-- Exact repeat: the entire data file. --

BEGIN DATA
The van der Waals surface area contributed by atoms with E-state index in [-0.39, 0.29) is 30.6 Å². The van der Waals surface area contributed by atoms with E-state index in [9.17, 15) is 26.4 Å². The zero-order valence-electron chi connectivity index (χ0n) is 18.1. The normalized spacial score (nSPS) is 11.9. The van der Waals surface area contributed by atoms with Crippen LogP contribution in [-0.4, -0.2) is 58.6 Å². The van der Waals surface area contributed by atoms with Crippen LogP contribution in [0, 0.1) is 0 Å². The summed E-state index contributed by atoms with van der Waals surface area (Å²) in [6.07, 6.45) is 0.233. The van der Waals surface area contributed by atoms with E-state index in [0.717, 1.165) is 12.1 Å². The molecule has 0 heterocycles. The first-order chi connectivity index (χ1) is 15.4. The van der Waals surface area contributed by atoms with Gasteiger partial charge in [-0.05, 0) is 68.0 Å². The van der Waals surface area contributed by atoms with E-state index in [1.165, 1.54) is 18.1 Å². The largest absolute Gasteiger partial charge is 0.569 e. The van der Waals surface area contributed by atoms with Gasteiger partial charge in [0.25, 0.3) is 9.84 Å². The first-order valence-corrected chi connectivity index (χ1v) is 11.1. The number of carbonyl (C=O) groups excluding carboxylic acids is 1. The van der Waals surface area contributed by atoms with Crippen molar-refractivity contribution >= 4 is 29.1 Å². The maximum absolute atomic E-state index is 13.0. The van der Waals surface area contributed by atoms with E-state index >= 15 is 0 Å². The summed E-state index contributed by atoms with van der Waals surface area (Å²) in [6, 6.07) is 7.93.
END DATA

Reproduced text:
The van der Waals surface area contributed by atoms with E-state index in [-0.39, 0.29) is 30.6 Å². The van der Waals surface area contributed by atoms with E-state index in [9.17, 15) is 26.4 Å². The zero-order valence-electron chi connectivity index (χ0n) is 18.1. The normalized spacial score (nSPS) is 11.9. The van der Waals surface area contributed by atoms with Crippen LogP contribution in [-0.4, -0.2) is 58.6 Å². The van der Waals surface area contributed by atoms with Crippen LogP contribution in [0, 0.1) is 0 Å². The summed E-state index contributed by atoms with van der Waals surface area (Å²) in [6.07, 6.45) is 0.233. The van der Waals surface area contributed by atoms with E-state index in [0.717, 1.165) is 12.1 Å². The molecule has 0 heterocycles. The first-order chi connectivity index (χ1) is 15.4. The van der Waals surface area contributed by atoms with Gasteiger partial charge in [-0.05, 0) is 68.0 Å². The van der Waals surface area contributed by atoms with E-state index in [1.165, 1.54) is 18.1 Å². The largest absolute Gasteiger partial charge is 0.569 e. The van der Waals surface area contributed by atoms with Gasteiger partial charge in [0.25, 0.3) is 9.84 Å². The first-order valence-corrected chi connectivity index (χ1v) is 11.1. The number of carbonyl (C=O) groups excluding carboxylic acids is 1. The van der Waals surface area contributed by atoms with Crippen molar-refractivity contribution >= 4 is 29.1 Å². The maximum absolute atomic E-state index is 13.0. The van der Waals surface area contributed by atoms with E-state index >= 15 is 0 Å². The summed E-state index contributed by atoms with van der Waals surface area (Å²) in [6, 6.07) is 7.93.